After this, Archivist of the Headford Lace Project, Ger Henry Hassett, spoke about this voluntary community initiative, and how they have reimagined their story for new audiences through music, art, writing, videos and design, whilst creating cultural spaces in the town with two bespoke lace benches and a lace inspired artistic installation.
Martine Robertson and Hannah Wood (who joined remotely) of GaelGal Creative Productions then showed a film, What a Voice – ethnographic film on the lived experience of the family of Cassie Graham in the Port Glasgow Ship Building Community. Authentic voices record the lived experiences and real history of people and place and the project is set to become a full theatre piece: harnessing the words of these women from the past, to the fortune’s that became the future.
Following swiftly on,The Hastings Farmhouse Restoration Project saw John O’Brien & Olive Carey of Roundabout Shannon talk about the farmhouse, which was built of mud prior to 1840 and was inhabited until 1968. Later damaged by fire, the ruin is the last link to 19th century life in the historic landscape now occupied by the new town of Shannon. The ruin was rescued by members of a voluntary local heritage group in 2012 and to ensure its survival, a full restoration of the house and adjoining barn is planned.
Community archives across the globe
The afternoon took us to Poland, where Ewa Majdecka, Head of Digital Tools Development Department, Centre of Community Archives in Poland, spoke about community archives in Poland, their method of working work with and for community archivists, and their digital platform for archiving and presenting their resources. Continuing the globetrotting, the next talk was entitled Archival Activism & Training in Chile: History & evaluation of the Community Archival Workshop 2019 to 2022. Claudio Ogass Bilbao (PhD student, Archives & Record Management, University of Liverpool) , evaluated the teaching-learning process of the Taller de Archivística Comunitaria (TAC), focusing on how they planned the program, and then how the multiplicity of participating archives led them to modify their understanding and delivery on archival training.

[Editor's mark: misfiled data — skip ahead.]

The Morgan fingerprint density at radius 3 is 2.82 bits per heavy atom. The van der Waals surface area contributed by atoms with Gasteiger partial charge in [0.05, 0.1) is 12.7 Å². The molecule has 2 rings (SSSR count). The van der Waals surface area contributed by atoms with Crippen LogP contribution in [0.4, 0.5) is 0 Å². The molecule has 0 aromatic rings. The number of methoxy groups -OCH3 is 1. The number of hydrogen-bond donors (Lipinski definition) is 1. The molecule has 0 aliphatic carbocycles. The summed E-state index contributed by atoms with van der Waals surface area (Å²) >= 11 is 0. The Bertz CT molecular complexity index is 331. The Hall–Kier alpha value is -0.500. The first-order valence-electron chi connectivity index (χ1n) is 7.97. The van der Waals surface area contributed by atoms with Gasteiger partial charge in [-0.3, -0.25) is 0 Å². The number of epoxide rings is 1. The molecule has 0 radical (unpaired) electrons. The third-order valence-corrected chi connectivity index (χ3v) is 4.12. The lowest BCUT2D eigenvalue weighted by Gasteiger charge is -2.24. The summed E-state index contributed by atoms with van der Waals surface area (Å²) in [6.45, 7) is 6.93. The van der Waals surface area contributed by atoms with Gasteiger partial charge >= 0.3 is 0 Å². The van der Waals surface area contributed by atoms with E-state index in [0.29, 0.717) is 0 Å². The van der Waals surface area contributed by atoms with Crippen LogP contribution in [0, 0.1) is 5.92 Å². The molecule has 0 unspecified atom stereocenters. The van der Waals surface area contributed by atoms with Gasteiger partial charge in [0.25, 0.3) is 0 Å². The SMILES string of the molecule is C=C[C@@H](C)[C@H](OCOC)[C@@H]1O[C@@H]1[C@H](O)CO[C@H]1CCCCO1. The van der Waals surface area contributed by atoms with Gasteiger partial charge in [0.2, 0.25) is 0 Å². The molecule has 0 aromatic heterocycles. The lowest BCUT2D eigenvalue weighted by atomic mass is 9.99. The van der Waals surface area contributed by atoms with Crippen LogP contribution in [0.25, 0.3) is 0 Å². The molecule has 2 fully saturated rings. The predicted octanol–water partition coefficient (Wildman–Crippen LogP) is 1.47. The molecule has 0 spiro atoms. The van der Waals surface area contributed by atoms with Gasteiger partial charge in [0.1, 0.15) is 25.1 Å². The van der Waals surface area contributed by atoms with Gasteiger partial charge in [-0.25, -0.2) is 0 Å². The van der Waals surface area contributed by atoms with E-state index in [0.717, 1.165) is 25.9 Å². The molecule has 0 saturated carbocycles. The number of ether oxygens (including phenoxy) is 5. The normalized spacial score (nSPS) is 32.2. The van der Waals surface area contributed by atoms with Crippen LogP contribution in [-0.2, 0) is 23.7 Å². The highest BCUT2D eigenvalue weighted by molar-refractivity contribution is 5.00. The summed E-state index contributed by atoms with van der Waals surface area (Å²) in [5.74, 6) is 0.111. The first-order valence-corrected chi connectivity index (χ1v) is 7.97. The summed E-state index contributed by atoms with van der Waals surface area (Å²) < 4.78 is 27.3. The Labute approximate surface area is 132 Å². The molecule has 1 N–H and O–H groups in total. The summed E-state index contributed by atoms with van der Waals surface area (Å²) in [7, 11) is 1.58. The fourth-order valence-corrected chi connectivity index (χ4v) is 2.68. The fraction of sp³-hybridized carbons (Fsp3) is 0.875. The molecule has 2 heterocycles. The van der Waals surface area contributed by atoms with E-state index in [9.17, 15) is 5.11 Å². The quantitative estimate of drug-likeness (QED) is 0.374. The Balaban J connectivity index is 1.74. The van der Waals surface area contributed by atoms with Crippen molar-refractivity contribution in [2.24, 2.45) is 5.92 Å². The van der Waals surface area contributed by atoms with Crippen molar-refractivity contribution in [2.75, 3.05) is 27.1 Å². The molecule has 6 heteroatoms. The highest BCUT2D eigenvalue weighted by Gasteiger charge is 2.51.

Digital preservation was the theme of the next talk, with Lisa Griffiths and Deborah Thorpe of the Digital Repository of Ireland discussing the community collections they preserve, their training programme, and how they promote these archives. They showed why the inclusion of community archives is important for the diversity of a national repository and how these community collections help to enrich other national collections they hold.
The afternoon saw the CAHG AGM and awards, before another film, I’m Here, I’m Home, I’m Happy presented by Orla Egan of the Cork LGBT Archive. Using extracts from oral history interviews and items from the archive, the film explored the lives of LGBT people in Cork in the 1970s and 1980s. It looked at how the Cork LGBT community provided a sense of connection, belonging and mutual support to LGBT people at a time of criminalisation, prejudice and discrimination.
No let up in pace
The pace didn’t let up as Historians in Residence of Dublin City Council and South Dublin County Council, Cathy Scuffil and Liz Gillis, discussed the Children’s Covid Memories Project. The last talk saw Enda O’Flaherty of Claregalway Historical & Cultural Society showcase a new project for 2021, collecting the minor place-names and field names known to the local community but not previously recorded. The process and outcomes (both academic and social) of undertaking this community-led project were outlined.
Finally, after a number of highly interesting and informative papers, Virginia Teehan, CEO, The Heritage Council, concluded the main day of the conference. It was great to see so many people enjoy the conference and take so much out of it.
This was not the end of the excitement however, as Sunday saw the opportunity to go on a coach tour!